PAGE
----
Designing for Personal and Environmental Wellbeing

Roby Michelangelo Vota
Graduation Project
Supervisory team: Stella Boess (Chair) and Jay Yoon (Mentor)
Contact: roby.michelangelo.vota@gmail.com

In current behavioural approaches to Design for Sustainability, collectively labelled Design for Sustainable Behaviour (DfSB), the main focus is on “mitigating, controlling or blocking unsustainable or inappropriate behaviour by users” (Lilley, Lofthouse & Bhamra, 2005). The concept of sustainability appears limited to restraining the environmental impact of behaviours, often at the detriment of people’s subjective wellbeing. However, as positive environmental psychology and UN recent efforts testify, personal and environmental wellbeing are not only compatible, but even mutually supportive aspects of sustainability. A research has hence been conducted to explore how design can address environmental sustainability and subjective wellbeing as complementary aspects of sustainability.
An analysis of current DfSB theory and practice has underlined numerous key differences between DfSB and Positive Design culture, highlighting the need to increase the positivity of Design for Sustainability. Positivity has been here defined as consisting of five components: possibilities, rather than problems, as design driver; centrality of people, rather than products/technologies; optimistic, rather than critical, view on users; focus on wellbeing and experiences, rather than behaviours only; affirmative support of people’s goals, rather than their obstruction. Moreover, the research has stressed the necessity of theoretical and practical supportive means for designers addressing sustainability.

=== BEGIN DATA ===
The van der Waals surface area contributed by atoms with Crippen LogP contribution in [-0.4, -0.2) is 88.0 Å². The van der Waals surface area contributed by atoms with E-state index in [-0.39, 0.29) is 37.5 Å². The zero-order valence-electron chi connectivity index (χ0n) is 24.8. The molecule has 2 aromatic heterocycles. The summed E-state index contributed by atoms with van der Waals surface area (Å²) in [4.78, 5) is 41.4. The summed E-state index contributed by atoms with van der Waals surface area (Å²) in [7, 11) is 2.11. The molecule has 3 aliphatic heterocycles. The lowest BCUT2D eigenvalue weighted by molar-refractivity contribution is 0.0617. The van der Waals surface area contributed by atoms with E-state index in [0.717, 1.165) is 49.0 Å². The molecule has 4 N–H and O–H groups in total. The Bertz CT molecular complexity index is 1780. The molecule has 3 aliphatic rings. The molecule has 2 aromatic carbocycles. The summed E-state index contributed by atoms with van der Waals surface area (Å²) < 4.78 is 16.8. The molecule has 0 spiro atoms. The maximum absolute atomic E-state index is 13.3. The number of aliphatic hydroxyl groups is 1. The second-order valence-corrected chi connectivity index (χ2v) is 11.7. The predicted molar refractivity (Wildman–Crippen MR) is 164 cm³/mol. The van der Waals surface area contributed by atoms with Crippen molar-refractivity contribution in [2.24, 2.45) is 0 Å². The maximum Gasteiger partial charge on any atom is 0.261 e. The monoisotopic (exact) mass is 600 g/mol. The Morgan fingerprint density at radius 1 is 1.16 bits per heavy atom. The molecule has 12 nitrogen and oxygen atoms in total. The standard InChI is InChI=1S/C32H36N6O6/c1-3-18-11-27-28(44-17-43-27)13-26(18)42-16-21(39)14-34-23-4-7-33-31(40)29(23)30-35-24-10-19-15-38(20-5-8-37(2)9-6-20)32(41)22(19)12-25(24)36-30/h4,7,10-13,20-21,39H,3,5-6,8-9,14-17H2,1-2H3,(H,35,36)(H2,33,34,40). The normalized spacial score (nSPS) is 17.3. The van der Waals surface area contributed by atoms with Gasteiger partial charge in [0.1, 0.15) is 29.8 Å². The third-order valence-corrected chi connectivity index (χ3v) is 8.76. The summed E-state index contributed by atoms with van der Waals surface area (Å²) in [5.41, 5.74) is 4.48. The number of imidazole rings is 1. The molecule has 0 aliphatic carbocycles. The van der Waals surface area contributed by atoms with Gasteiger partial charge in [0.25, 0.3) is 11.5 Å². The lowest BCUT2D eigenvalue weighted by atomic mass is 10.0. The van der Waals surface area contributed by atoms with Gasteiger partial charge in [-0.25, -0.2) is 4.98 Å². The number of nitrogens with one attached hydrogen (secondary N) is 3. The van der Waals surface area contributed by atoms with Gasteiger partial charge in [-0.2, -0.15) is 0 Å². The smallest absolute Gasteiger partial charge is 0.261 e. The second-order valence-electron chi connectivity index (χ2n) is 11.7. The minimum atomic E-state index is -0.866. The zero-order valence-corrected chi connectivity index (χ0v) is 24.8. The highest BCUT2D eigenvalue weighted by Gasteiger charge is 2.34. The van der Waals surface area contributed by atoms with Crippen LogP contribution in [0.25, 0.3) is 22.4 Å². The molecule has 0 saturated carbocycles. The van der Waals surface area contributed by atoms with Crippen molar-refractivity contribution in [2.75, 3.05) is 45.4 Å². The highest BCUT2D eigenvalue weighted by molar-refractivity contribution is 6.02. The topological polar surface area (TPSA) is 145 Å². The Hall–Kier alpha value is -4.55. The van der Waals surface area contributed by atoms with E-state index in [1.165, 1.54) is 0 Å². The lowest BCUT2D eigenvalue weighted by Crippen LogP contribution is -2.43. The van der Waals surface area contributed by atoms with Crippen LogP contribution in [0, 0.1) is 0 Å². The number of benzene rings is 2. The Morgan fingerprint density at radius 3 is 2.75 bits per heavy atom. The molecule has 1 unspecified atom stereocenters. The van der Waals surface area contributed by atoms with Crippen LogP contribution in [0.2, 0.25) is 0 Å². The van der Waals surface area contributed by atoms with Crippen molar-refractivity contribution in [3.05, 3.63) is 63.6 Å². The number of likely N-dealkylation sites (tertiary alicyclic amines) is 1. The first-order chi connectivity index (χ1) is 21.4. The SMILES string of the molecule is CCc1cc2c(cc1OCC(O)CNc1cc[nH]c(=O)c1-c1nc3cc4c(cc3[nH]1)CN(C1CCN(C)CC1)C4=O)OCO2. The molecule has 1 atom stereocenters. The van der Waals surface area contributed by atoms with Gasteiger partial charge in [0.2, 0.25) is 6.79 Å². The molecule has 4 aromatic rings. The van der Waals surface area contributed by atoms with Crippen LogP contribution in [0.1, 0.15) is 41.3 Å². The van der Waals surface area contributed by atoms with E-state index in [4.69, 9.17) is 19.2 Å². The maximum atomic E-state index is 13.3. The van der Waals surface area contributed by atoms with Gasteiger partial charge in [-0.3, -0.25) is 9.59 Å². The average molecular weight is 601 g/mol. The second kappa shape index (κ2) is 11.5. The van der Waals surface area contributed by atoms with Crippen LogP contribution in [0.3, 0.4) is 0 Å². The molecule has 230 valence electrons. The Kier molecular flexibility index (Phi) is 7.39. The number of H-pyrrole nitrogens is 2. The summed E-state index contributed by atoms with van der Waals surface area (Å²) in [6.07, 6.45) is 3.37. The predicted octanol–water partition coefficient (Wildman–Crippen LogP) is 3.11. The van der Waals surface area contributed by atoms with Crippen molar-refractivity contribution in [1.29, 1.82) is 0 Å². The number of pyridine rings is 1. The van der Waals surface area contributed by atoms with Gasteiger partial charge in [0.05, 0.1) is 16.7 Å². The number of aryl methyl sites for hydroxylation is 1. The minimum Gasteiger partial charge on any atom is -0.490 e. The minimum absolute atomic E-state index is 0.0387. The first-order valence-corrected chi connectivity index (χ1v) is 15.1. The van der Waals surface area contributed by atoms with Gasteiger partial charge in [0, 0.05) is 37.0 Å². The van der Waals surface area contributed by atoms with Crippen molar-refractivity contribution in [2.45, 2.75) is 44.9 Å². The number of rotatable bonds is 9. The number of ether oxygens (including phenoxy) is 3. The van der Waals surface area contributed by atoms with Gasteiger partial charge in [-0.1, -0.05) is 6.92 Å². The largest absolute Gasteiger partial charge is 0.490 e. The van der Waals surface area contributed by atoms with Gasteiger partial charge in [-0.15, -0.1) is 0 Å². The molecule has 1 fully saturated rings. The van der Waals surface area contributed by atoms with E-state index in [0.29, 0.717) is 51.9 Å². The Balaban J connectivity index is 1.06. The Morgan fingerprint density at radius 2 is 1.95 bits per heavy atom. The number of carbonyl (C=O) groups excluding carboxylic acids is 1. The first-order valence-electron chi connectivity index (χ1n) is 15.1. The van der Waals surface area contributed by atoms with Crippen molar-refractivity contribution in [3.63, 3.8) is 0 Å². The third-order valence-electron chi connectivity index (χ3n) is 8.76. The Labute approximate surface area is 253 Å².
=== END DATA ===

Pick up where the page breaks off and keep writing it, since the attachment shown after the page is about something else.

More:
Through observations of sustainability-related design activities, a rich map of factors influencing the design approach has emerged. Key factors include: detachment from/overcoming of traditional DfSB thinking; confidence in Positive Design mind-set and methods; confidence in sharing unconventional ideas within the team; amicability and playfulness of the design environment; interest and empathy towards people’s positive experiences.
Focusing on the last factor, a design method and a set of design tools and techniques have been conceived and developed to validate the effects of an experience-driven approach on the positivity of Design for Sustainability. The proposed methodology is built around three key points: positive experiences as focus of preliminary design explorations; empathic understanding of the components and mechanisms underlying the experiences; exploration of short- and long-term effects of experiences on both personal and environmental wellbeing.

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